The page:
Photo gallery and review of Neko Case with Lost In The Trees, at The Wilbur Theatre (Boston), Thursday, February 3, 2011.
The old saw about a great singer that would be able to sing the phone book and make it a captivating experience needs an update: Neko Case could sing the Chinese phone book and it would sound like the songs of angels. She's got a singular voice, one of power, beauty, and when needed, restraint. But most people already know this about her. What she doesn't get enough credit for is how she's blossomed into one of the better songwriters of her generation, both musically and lyrically. And like fellow songstress Barbara Manning, she's got a keen eye for non-obvious covers that fit both musically and lyrically into what she's created on her own. Tonight she played songs from Harry Nilsson ("Don't Forget Me") and Sparks ("Never Turn Your Back On Mother Earth") that could easily have a Case byline if you weren't reading the liner notes or were familiar with the original. And the originals? Superlative.
The last two records have seen her at the peak of her game, and though she's not really touring on a new release (Middle Cyclone was released in 2009), she played a good chunk of it including the massive highs of "This Tornado Loves You" (slightly marred by the over-Edgy echo effect that Paul Rigby used), the lamentable search for a good man in "The Pharoahs" and then the subsequent turn as man-eating orca in "People Gotta Lot Of Nerve" and her 'Dear John' letter to the city of Seattle that is "Red Tide." An under-appreciated talent of Case is her easy stage manner and quick wit, and she riffed on random shout-outs from the audience ("Too much guitar!") and her response of "Don't admit that to the boys...they won't want to make out with you," which later morphed into a "More lute! More harpsichord!" refrain when she remarked about playing in a medieval church in England, and wondering what the persons buried below would say. Sidekick Kelly Hogan not only provided excellent harmonies, but also chipped in with some dry wit, slyly remarking on Rigby's suppressed need to use the bathroom to stay on stage and play by introducing him as their own Tycho Brahe. A generous four song encore ended with the deceptively lilting "Star Witness," deceptive in the dark matter of the lyrics that are masked by the gorgeous vocal chorus, a gambit that Case uses most effectively.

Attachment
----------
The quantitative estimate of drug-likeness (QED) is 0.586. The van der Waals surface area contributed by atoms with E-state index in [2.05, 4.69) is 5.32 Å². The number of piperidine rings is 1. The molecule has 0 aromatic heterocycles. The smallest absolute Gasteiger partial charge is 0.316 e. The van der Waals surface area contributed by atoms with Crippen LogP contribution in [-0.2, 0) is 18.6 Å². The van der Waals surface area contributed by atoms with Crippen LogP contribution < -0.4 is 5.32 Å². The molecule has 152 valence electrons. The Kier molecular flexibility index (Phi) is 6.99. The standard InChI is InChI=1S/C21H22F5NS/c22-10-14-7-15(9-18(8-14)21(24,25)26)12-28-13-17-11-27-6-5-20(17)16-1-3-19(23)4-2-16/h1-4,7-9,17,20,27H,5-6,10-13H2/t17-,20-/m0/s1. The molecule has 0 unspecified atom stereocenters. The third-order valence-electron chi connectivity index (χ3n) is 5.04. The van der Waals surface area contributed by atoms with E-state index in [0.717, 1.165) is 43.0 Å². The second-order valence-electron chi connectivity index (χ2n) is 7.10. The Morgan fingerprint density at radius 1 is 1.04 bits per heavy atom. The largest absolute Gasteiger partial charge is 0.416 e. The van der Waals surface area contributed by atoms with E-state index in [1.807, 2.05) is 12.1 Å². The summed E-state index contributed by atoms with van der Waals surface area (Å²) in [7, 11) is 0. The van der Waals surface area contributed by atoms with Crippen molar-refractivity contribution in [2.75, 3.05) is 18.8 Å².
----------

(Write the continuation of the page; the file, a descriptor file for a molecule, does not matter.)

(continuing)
Lost In The Trees opened, and their debut LP has just been re-issued by Anti- records, Case's current label. A series of cancellations has caused tonight to be the first they've been able to actually perform opening duties for the tour, and it was one of the more arresting opening sets I've seen in some time. The backbone is folk, but the trappings are theatrical, and the flourishes during the songs bring strong emotional weight through a variety of instrumentation. The core complementary piece of their sound is the string trio, comprising two cellos and a violin, with additional brass, accordion, and percussion brought in to accompany the songs. Singer Ari Picker has a clear, effortless tenor, and the rest of the band fills in and steps back as needed. One to watch.